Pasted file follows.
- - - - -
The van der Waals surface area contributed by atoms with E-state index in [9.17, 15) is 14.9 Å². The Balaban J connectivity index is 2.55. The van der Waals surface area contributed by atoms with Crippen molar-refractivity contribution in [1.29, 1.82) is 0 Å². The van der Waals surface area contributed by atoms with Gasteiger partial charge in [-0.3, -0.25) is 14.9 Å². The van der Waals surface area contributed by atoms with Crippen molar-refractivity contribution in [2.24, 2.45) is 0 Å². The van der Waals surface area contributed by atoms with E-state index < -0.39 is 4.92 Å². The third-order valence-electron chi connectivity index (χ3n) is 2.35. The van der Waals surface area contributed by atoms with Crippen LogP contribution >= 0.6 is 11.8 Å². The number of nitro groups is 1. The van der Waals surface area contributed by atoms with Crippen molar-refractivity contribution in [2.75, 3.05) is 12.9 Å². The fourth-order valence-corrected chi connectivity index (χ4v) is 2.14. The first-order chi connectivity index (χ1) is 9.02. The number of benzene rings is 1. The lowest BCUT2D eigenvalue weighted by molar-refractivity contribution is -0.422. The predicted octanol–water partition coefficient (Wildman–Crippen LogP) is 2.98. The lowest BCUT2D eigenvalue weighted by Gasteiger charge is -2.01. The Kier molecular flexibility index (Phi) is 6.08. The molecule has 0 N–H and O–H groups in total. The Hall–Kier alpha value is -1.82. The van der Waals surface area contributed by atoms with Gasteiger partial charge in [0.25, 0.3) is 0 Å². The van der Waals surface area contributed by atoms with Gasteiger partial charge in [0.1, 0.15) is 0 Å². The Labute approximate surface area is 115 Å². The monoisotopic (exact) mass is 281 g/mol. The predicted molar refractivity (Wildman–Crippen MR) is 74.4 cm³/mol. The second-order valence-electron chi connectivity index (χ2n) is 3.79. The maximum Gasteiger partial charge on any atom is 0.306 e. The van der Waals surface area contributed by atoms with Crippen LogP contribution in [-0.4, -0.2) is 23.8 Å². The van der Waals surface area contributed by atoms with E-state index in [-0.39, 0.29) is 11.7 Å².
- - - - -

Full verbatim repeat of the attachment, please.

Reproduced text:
The van der Waals surface area contributed by atoms with E-state index in [9.17, 15) is 14.9 Å². The Balaban J connectivity index is 2.55. The van der Waals surface area contributed by atoms with Crippen molar-refractivity contribution in [1.29, 1.82) is 0 Å². The van der Waals surface area contributed by atoms with Gasteiger partial charge in [-0.3, -0.25) is 14.9 Å². The van der Waals surface area contributed by atoms with Crippen molar-refractivity contribution in [2.24, 2.45) is 0 Å². The van der Waals surface area contributed by atoms with E-state index < -0.39 is 4.92 Å². The third-order valence-electron chi connectivity index (χ3n) is 2.35. The van der Waals surface area contributed by atoms with Crippen LogP contribution >= 0.6 is 11.8 Å². The number of nitro groups is 1. The van der Waals surface area contributed by atoms with Crippen molar-refractivity contribution in [2.75, 3.05) is 12.9 Å². The fourth-order valence-corrected chi connectivity index (χ4v) is 2.14. The first-order chi connectivity index (χ1) is 9.02. The number of benzene rings is 1. The lowest BCUT2D eigenvalue weighted by molar-refractivity contribution is -0.422. The predicted octanol–water partition coefficient (Wildman–Crippen LogP) is 2.98. The lowest BCUT2D eigenvalue weighted by Gasteiger charge is -2.01. The Kier molecular flexibility index (Phi) is 6.08. The molecule has 0 N–H and O–H groups in total. The Hall–Kier alpha value is -1.82. The van der Waals surface area contributed by atoms with Gasteiger partial charge in [0.25, 0.3) is 0 Å². The van der Waals surface area contributed by atoms with Gasteiger partial charge in [0.1, 0.15) is 0 Å². The Labute approximate surface area is 115 Å². The monoisotopic (exact) mass is 281 g/mol. The predicted molar refractivity (Wildman–Crippen MR) is 74.4 cm³/mol. The second-order valence-electron chi connectivity index (χ2n) is 3.79. The maximum Gasteiger partial charge on any atom is 0.306 e. The van der Waals surface area contributed by atoms with Crippen LogP contribution in [-0.4, -0.2) is 23.8 Å². The van der Waals surface area contributed by atoms with E-state index in [-0.39, 0.29) is 11.7 Å².